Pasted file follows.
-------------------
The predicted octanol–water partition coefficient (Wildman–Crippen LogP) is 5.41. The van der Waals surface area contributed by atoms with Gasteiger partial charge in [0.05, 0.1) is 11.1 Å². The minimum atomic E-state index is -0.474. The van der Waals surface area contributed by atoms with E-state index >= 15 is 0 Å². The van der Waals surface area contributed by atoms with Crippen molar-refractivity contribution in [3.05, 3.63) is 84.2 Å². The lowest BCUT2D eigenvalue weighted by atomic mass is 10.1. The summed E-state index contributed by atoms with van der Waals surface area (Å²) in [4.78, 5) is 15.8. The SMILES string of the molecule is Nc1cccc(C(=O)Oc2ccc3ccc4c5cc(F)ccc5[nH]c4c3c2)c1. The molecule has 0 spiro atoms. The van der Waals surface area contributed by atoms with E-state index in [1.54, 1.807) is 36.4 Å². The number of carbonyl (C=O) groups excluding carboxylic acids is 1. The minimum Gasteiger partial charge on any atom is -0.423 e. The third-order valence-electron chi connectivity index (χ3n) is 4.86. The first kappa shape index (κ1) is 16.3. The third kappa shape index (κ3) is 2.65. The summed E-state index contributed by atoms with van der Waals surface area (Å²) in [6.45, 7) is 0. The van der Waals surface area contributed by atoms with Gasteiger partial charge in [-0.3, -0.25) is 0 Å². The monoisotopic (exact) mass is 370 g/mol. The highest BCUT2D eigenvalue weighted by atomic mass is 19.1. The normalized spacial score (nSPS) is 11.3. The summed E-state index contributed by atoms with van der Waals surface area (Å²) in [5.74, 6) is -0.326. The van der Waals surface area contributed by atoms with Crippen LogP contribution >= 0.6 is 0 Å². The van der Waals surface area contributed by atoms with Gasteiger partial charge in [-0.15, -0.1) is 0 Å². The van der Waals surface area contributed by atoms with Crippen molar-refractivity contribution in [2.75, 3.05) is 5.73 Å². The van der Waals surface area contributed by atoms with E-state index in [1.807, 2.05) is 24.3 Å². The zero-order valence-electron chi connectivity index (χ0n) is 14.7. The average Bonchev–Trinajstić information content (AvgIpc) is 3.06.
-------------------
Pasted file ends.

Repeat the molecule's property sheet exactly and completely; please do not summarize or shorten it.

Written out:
The predicted octanol–water partition coefficient (Wildman–Crippen LogP) is 5.41. The van der Waals surface area contributed by atoms with Gasteiger partial charge in [0.05, 0.1) is 11.1 Å². The minimum atomic E-state index is -0.474. The van der Waals surface area contributed by atoms with E-state index >= 15 is 0 Å². The van der Waals surface area contributed by atoms with Crippen molar-refractivity contribution in [3.05, 3.63) is 84.2 Å². The lowest BCUT2D eigenvalue weighted by atomic mass is 10.1. The summed E-state index contributed by atoms with van der Waals surface area (Å²) in [4.78, 5) is 15.8. The SMILES string of the molecule is Nc1cccc(C(=O)Oc2ccc3ccc4c5cc(F)ccc5[nH]c4c3c2)c1. The molecule has 0 spiro atoms. The van der Waals surface area contributed by atoms with E-state index in [1.54, 1.807) is 36.4 Å². The number of carbonyl (C=O) groups excluding carboxylic acids is 1. The minimum Gasteiger partial charge on any atom is -0.423 e. The third-order valence-electron chi connectivity index (χ3n) is 4.86. The first kappa shape index (κ1) is 16.3. The third kappa shape index (κ3) is 2.65. The summed E-state index contributed by atoms with van der Waals surface area (Å²) in [6.45, 7) is 0. The van der Waals surface area contributed by atoms with Gasteiger partial charge in [-0.3, -0.25) is 0 Å². The monoisotopic (exact) mass is 370 g/mol. The highest BCUT2D eigenvalue weighted by atomic mass is 19.1. The normalized spacial score (nSPS) is 11.3. The summed E-state index contributed by atoms with van der Waals surface area (Å²) in [5.74, 6) is -0.326. The van der Waals surface area contributed by atoms with Crippen LogP contribution >= 0.6 is 0 Å². The van der Waals surface area contributed by atoms with Gasteiger partial charge in [-0.15, -0.1) is 0 Å². The van der Waals surface area contributed by atoms with Crippen molar-refractivity contribution in [2.75, 3.05) is 5.73 Å². The van der Waals surface area contributed by atoms with E-state index in [1.807, 2.05) is 24.3 Å². The zero-order valence-electron chi connectivity index (χ0n) is 14.7. The average Bonchev–Trinajstić information content (AvgIpc) is 3.06.